**Editor’s Note: Click here to see which channel people were on the move in October and November.**
Adnon Dow, who led the global mobility unit at distributor SYNNEX, now is responsible for the channel at CradlePoint.
For almost three years, Dow helped build SYNNEX’s mobility channel, which he calls “second to none.” Before SYNNEX, Dow worked for companies including Motorola Solutions and Motorola Mobility, Avaya, and Cisco. At SYNNEX, though, he seemed to find his calling in M2M and IoT. And after solidifying the distributor’s go-to-market plan, Dow decided he wanted to immerse himself in M2M and IoT, which together are expected to comprise 51.7 million connections, for a total of $1.54 billion in revenue, in just the United States by the end of 2016, according to a September report from Compass Intelligence.
To that point, Dow in November landed the role of senior vice president of worldwide channels and alliances at CradlePoint, headquartered in Boise, Idaho. CradlePoint, a company Dow knew through SYNNEX, makes routers and software for applications including 3G/4G failover and primary connectivity, and, of course, M2M and IoT.
“CradlePoint, having been a cornerstone in my strategy, was a natural place for me as I sought my next evolution in this industry,” Dow told Channel Partners this week. “We must all evolve as technology does, and this is my true love and passion. Thus, the impetus behind my move.”
He is using the experience gleaned at SYNNEX to help CradlePoint expand. As such, his goals for 2015 are simple, although arguably not easy: Cover more geographies; increase channel expertise; and become more focused on vertical markets. And Dow knows how he’ll achieve those aims.
“This will be done through the increased investment in resources, channel recruitment and enablement, and, more importantly, securing closer alignment with the network operators,” Dow said.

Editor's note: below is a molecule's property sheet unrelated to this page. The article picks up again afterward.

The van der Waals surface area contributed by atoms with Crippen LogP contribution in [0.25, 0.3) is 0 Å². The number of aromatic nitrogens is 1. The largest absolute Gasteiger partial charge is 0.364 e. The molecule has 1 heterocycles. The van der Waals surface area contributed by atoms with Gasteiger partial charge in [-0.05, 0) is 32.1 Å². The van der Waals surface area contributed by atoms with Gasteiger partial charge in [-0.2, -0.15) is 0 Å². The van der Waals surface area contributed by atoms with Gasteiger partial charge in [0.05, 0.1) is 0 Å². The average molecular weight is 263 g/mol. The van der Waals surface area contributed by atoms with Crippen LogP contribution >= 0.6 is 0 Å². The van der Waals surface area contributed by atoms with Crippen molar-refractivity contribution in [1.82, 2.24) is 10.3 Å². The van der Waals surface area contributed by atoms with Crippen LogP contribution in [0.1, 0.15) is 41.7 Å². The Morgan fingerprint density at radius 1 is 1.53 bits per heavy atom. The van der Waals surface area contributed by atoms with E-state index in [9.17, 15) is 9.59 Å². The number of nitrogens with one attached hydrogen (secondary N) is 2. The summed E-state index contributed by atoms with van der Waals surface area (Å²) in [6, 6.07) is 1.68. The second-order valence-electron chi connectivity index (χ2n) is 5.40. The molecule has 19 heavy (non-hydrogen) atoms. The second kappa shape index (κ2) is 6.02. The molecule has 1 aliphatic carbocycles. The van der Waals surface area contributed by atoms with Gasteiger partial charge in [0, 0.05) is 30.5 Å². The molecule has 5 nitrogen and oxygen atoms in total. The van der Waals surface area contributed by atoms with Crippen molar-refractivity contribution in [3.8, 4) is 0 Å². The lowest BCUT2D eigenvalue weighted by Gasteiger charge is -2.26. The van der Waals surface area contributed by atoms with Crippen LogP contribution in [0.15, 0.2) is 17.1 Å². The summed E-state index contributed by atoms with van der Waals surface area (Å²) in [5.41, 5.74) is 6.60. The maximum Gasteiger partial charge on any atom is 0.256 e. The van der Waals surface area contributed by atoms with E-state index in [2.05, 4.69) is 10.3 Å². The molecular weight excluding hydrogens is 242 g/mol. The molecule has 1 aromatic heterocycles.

Indeed, throughout the coming year, VARs, integrators and other partners can expect to see changes including new channel programs and partner incentives, and innovation in the company’s products and software platforms.
That’s because M2M and IoT are presenting all ICT partners with fresh opportunities and, at the same time, unfamiliar challenges. In specific, M2M and IoT are displacing traditional networking approaches and partner practice models, Dow said, reshaping how the channel interacts, transacts and does business on all levels. And that transition presents an imperative: the channel must advance at the same pace as technology, said Dow.
“Smart, connected products and the small distributed enterprise raise a new set of strategic choices about how value is created and captured in the channel, how companies work with traditional and new partners, and how they secure competitive advantage as the new capabilities reshape industry boundaries,” Dow explained. “For many in the channel, smart, connected products will force the detrimental question, ‘What business am I in?’”
Dow intends to answer that question by delivering unique M2M and IoT products that help partners produce higher margins and distinguish themselves from their peers.
“Information technology is revolutionizing products,” he said. “Once composed solely of mechanical and electrical parts, products have become complex systems that combine hardware, sensors, data storage, microprocessors, software and connectivity in myriad ways. These smart, connected products…have unleashed a new era of competition. And our channels have to learn how to harness this new era or be left behind.”